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Public Health

Mountain West Reporter Shares Experience With COVID-19 Vaccine Trial

Someone extracts fluid from a vial using a syringe.
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The Pfizer vaccine has already arrived in Nevada but has yet to be distributed to the general public. At the same time, testing for other vaccines are currently underway.

The recent arrival of the new Pfizer COVID-19 vaccine is an important landmark in the fight against the pandemic; however, the Pfizer vaccine isn’t the only one in production, and trials for other vaccines are nearing completion.

Madelyn Beck, a regional reporter with the Mountain West News Bureau, took part in one of those trials and sat down with KUNR’s Jayden Perez to share her experience.

Jayden Perez: Let's just cut right to it. How were you able to gain access to the vaccine?

Madelyn Beck: So this wasn't the Pfizer vaccine that you see being rolled out nationally. I am part of a vaccine trial for AstraZeneca. I'm in the phase three trial. About 40,000 people around the world will be part of this trial. Two-thirds will get the actual vaccine. One-third will get the placebo. I won't know which one I got, whether I got the real vaccine or the placebo, but I did have some side effects. Of course, your body and brain can manufacture those when you have a placebo, giving the placebo effect, but I did have body aches, soreness and a headache, which is pretty in line with what others have been reporting as side effects for AstraZeneca's vaccine.

Perez: So then did you apply for this program?

Beck: Yeah, I ended up getting prompted by Facebook, of all things. I was on Facebook when it actually had a targeted ad towards me that said, ‘Would you like to be part of a COVID-19 trial?’ I was interested in it for a few different reasons. One being, as a reporter, I could get firsthand experience to tell other people what happens in a trial, how you do a trial [and] what a COVID-19 trial looks like from the inside. Then, also just kind of as a civic engagement sort of thing. It's like giving blood. So yeah, I clicked on this Facebook link, and I filled out some information, and then it hooked me up with a nearby clinic that was doing a trial. That clinic for me was in Meridian, Idaho. I drove over there a few days after they gave me a call and went through a couple hours of poking and prodding and passing around, and then I got something injected into my arm.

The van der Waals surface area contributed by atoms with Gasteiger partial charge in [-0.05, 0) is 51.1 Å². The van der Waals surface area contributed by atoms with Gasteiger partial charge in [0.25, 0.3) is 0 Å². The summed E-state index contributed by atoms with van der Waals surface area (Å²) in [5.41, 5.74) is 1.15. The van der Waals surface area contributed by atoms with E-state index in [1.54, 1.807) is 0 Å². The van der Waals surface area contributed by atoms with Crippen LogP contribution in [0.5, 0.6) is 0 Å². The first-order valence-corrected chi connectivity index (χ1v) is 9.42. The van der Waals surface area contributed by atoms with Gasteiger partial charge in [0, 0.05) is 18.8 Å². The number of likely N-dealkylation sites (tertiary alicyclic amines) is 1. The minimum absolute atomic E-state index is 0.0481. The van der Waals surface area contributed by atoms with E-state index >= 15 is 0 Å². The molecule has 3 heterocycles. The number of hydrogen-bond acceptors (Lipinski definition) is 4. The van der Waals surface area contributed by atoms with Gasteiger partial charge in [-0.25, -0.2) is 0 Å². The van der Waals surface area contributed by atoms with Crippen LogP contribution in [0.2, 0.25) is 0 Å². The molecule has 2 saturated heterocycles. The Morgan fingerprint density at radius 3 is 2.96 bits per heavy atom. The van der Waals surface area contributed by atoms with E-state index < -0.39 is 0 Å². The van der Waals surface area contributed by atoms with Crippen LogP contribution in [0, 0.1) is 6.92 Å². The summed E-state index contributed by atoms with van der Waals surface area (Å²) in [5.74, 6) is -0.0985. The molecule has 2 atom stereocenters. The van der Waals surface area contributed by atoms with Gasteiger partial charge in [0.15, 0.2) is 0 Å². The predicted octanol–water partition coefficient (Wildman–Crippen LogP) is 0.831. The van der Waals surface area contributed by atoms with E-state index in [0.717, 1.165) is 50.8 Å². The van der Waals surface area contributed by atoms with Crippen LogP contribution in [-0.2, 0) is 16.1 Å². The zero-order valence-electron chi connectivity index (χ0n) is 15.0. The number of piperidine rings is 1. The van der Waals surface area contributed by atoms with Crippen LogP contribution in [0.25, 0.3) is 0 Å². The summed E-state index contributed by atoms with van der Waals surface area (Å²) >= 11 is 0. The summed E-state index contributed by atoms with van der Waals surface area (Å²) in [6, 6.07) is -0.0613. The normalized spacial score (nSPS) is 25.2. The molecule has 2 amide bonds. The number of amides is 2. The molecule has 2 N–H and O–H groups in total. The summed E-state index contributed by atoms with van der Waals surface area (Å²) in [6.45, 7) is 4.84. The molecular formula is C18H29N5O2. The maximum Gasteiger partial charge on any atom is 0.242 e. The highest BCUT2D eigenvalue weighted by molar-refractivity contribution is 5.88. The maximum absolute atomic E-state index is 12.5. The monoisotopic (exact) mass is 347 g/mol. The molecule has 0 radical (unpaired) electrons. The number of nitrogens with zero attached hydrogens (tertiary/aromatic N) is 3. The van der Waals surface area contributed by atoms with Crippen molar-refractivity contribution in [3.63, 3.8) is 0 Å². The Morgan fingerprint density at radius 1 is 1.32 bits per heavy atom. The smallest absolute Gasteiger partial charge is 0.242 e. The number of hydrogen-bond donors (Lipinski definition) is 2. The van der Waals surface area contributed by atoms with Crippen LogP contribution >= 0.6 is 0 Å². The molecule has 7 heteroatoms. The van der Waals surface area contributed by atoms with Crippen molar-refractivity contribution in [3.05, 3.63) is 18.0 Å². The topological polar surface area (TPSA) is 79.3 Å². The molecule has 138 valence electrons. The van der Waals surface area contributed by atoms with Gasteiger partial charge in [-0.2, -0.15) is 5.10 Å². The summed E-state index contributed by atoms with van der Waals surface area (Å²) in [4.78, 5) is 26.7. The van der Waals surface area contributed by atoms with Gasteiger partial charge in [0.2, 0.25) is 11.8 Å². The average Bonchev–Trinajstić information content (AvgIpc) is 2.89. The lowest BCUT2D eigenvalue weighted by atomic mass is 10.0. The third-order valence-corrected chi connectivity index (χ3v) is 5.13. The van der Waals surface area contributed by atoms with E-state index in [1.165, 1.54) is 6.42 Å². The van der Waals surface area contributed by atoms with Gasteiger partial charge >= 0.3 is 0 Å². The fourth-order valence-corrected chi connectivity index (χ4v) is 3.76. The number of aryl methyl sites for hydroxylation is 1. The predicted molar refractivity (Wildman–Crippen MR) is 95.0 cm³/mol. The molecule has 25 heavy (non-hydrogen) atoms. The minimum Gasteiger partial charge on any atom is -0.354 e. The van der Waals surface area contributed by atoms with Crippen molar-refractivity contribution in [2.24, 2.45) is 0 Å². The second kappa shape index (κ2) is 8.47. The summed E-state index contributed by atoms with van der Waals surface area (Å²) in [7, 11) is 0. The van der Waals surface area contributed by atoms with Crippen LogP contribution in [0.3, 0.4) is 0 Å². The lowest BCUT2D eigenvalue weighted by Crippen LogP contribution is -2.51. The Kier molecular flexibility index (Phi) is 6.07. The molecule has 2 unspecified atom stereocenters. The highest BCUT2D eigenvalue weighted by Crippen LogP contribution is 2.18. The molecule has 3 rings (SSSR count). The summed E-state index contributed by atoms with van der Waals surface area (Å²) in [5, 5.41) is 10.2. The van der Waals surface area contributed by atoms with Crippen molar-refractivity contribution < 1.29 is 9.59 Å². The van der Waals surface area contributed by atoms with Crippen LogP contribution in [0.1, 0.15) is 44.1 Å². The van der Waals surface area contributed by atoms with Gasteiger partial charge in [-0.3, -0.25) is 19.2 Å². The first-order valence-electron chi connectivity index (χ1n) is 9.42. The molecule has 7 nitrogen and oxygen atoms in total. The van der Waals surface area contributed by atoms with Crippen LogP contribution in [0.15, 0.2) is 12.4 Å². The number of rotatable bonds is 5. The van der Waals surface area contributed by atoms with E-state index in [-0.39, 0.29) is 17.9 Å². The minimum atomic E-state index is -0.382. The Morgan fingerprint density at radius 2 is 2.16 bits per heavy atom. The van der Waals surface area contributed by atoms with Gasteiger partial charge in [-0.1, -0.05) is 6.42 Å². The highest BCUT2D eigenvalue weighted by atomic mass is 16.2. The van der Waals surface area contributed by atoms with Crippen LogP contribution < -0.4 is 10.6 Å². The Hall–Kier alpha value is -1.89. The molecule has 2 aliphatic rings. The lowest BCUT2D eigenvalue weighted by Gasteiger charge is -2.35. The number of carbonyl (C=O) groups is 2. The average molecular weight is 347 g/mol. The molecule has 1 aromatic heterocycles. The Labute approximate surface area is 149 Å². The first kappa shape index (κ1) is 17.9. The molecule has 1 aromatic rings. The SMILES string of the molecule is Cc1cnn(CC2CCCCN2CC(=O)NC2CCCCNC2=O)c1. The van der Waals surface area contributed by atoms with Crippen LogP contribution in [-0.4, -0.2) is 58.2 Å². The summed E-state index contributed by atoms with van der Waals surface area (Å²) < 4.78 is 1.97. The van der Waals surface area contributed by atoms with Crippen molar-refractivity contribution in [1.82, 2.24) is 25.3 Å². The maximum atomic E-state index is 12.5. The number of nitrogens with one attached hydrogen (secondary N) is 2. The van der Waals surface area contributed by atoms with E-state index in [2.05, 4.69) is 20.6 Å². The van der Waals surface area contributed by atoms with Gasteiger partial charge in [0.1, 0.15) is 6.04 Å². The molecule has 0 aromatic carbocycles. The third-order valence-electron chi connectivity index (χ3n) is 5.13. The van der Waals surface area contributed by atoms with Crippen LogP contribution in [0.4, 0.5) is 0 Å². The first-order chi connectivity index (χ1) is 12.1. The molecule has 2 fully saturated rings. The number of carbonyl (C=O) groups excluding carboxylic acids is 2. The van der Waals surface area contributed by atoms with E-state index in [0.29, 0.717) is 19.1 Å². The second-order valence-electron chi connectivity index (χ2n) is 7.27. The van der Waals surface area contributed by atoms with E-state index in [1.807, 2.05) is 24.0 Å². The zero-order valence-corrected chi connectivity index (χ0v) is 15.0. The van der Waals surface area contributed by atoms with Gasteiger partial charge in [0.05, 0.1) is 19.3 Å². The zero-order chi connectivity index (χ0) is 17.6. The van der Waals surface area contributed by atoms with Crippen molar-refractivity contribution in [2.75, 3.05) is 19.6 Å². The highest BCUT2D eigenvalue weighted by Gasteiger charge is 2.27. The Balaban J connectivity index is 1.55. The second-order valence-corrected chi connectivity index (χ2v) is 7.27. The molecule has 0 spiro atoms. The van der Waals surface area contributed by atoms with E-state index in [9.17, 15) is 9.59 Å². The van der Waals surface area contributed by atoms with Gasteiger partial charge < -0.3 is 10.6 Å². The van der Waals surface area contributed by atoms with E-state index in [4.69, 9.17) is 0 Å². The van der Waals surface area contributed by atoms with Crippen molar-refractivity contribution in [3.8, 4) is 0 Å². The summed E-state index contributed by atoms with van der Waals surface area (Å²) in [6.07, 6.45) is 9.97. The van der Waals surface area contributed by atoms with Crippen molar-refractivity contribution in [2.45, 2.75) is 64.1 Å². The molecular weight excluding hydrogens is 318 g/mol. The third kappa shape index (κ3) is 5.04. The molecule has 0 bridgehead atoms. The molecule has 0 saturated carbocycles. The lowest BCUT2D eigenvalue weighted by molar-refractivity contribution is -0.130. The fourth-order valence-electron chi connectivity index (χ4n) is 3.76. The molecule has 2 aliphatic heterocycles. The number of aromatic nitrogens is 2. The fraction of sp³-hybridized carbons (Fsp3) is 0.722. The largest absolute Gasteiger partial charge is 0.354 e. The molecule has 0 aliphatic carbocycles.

Perez: Is this the final trial? What stage is the vaccine in?

Beck: So yeah, usually they go through four phases, and this is phase three. Once it gets through all the phases of a trial, they will apply, like Moderna and Pfizer have done, to be approved for an emergency use authorization, which then would mean they would go to a board that advises the CDC, who would say who should get the vaccine, who shouldn't get the vaccine and then be distributed. AstraZeneca's [vaccine] is a little different than what we see in Moderna and Pfizer. It is promised to be cheaper potentially, easier to store potentially, but some of the early trials showed that it might not be quite as effective as Moderna and Pfizer. Moderna and Pfizer's first go around, you saw 90% or above effectiveness. Then with AstraZeneca, one of the first trials showed closer to 70%. Later trials have [shown] more, but at this point, we have a pretty high bar for how effective we want our vaccines to be.

Perez: What's the process of taking the vaccine?

Beck: So the process is I went in for the first shot and now I'm going to go for a second shot, a booster shot, here on New Year's Eve. That day I go in for the second shot. It is a two-shot regime, just like you see with Pfizer and Moderna. So yeah, I'll get that second shot here, coming up in a couple of weeks. In the interim, they call and check in, see if I've had many side effects, and make sure I have no symptoms for having gotten COVID. If I get COVID, then that sets off a whole other list of, they're going to be regularly testing me for COVID and monitoring what's going on with me.

Jayden Perez is a senior at the Reynolds School of Journalism.

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